In the Philippines, it has been a tradition for surviving family members to visit their loved ones who had been summoned to the “House of Many Mansions” ahead of them. From the oldest to the youngest family members they troop to memorial parks or cemeteries to be with their departed loved ones unmindful of the heat and traffic jam. In Filipino lingo the occasion is called Undas, pronounce as “On-das”. Undas is derived from Spanish word “Honrar” in English, to honor. This is happening every All Saints and and All Souls day, 1st to 2nd of November.

Most of us prefer to visit on the 1st of November, being All Saints Day, some would visit the 2nd being the All Souls Day. It is also acceptable if we visit early to avoid the traffic jam. I prefer to visit my parents’ resting place before the 1st of November or on the 2nd of November .  Prior to the occasion, family members would clean up the tomb. Freshen up with new coats of paint making sure the epitaph on the head stone are readable.  For those who can afford to pay, they would hire someone to do the job.

We are allowed to bring food for the whole family members to partake. In case family members are unable to bring food, fast foods are allowed inside memorial parks for a fee. For small entrepreneurs who cannot afford to pay, they just settled themselves at the entrance. That I guess is to set orders inside memorial parks. Otherwise the place would look like a market place.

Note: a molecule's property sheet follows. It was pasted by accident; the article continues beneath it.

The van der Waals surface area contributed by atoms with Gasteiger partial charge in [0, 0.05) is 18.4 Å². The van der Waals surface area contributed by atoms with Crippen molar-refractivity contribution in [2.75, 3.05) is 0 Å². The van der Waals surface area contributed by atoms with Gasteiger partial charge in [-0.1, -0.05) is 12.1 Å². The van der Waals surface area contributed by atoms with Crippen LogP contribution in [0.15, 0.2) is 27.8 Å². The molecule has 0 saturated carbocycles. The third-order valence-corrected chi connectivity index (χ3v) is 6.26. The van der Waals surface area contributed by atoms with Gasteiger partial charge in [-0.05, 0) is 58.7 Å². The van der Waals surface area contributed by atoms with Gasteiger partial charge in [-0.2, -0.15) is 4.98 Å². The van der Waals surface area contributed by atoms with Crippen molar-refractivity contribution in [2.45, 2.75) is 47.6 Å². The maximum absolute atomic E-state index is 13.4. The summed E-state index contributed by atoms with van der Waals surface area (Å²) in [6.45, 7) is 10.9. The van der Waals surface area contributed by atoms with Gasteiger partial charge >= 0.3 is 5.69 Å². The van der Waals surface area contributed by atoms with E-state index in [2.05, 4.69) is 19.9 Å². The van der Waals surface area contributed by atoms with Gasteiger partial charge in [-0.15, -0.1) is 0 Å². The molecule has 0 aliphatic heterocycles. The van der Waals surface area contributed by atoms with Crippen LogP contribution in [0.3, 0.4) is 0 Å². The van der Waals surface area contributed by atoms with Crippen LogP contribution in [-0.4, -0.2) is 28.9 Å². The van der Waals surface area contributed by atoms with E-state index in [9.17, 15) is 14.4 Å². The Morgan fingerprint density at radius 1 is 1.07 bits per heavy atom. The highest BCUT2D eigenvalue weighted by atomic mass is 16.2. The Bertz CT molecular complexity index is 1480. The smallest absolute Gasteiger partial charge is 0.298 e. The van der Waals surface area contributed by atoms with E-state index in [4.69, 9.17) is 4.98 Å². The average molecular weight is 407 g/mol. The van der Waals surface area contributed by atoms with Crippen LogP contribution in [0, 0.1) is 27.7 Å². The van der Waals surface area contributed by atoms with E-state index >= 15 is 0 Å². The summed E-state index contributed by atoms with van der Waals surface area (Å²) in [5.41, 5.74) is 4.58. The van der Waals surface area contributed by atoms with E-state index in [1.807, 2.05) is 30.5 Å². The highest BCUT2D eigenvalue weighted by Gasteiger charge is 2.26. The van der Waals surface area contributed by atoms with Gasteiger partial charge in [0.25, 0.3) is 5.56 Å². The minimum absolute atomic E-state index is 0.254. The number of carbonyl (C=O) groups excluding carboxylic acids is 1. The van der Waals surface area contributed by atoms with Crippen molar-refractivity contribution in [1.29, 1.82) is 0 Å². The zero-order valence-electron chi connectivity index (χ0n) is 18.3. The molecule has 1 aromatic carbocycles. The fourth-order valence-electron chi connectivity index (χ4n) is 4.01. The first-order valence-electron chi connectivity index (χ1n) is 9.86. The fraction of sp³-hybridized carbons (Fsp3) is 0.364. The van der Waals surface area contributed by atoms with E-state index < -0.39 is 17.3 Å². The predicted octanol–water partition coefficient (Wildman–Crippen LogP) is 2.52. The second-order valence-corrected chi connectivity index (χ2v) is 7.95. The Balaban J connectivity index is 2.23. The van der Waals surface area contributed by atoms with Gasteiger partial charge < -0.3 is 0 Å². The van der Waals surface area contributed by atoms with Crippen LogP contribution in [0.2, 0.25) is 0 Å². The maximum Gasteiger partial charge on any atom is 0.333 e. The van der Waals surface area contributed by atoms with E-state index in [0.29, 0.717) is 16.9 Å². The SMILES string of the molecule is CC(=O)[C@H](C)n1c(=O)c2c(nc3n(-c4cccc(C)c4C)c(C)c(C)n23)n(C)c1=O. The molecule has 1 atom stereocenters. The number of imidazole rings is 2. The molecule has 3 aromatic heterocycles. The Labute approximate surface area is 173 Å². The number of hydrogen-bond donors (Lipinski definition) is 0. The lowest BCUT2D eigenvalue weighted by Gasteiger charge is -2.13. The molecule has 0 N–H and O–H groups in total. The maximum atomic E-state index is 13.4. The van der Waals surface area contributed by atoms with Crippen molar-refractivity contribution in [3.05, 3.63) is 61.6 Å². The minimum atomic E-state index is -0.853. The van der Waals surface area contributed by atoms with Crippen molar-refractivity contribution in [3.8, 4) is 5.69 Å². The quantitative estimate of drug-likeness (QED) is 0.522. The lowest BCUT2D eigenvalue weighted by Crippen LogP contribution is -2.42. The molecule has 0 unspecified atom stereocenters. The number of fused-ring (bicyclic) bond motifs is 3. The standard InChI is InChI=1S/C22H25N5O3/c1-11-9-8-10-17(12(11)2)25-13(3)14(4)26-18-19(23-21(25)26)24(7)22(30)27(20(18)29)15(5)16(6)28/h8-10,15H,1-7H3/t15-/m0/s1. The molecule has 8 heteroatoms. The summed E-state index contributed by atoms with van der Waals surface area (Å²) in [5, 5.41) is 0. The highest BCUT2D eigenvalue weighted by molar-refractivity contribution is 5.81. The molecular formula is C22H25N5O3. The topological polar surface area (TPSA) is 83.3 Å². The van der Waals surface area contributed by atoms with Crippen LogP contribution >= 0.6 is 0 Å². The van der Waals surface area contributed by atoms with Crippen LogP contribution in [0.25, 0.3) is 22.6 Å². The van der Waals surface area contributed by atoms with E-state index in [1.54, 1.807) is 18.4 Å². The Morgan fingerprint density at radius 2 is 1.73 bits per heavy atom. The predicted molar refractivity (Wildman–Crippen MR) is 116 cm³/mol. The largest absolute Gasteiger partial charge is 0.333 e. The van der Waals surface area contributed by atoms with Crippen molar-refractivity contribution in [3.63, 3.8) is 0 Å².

Additionally, to set orders and to preserve the sanctity of the departed loved ones. All memorial parks and cemeteries ban liquor, playing cards, loud music, sharp-objects. The are police officers inside memorial parks and cemeteries to take care of misbehaving folks. Some pick pockets could take their chances to do their business in crowded memorial parks and cemeteries. The uniformed men would somehow scare them off.

Tents of different sizes and colors are set up for those who vigil during the night. I have yet to experience night vigil. The crowded bathroom would make me feel uncomfortable. Candles of different colors and sizes illuminate the night. Floral arrangements simply entice a feeling of love and festive mood among those who vigil at night. Aside from candles and flowers as offering to our departed love ones. Some religions offer prayers and masses.

I recalled a survey made by one television station in Manila as to – “What makes most Filipinos happy?” The reply was unanimous. “Family” That explains why departed loved ones are still remembered by most Filipinos between primarily the dates of 31st of October to the 2nd of November.
I would say celebrating Undas is second to Christmas and eve of New Year, when Filipino families are gathered together, to celebrate the occasion.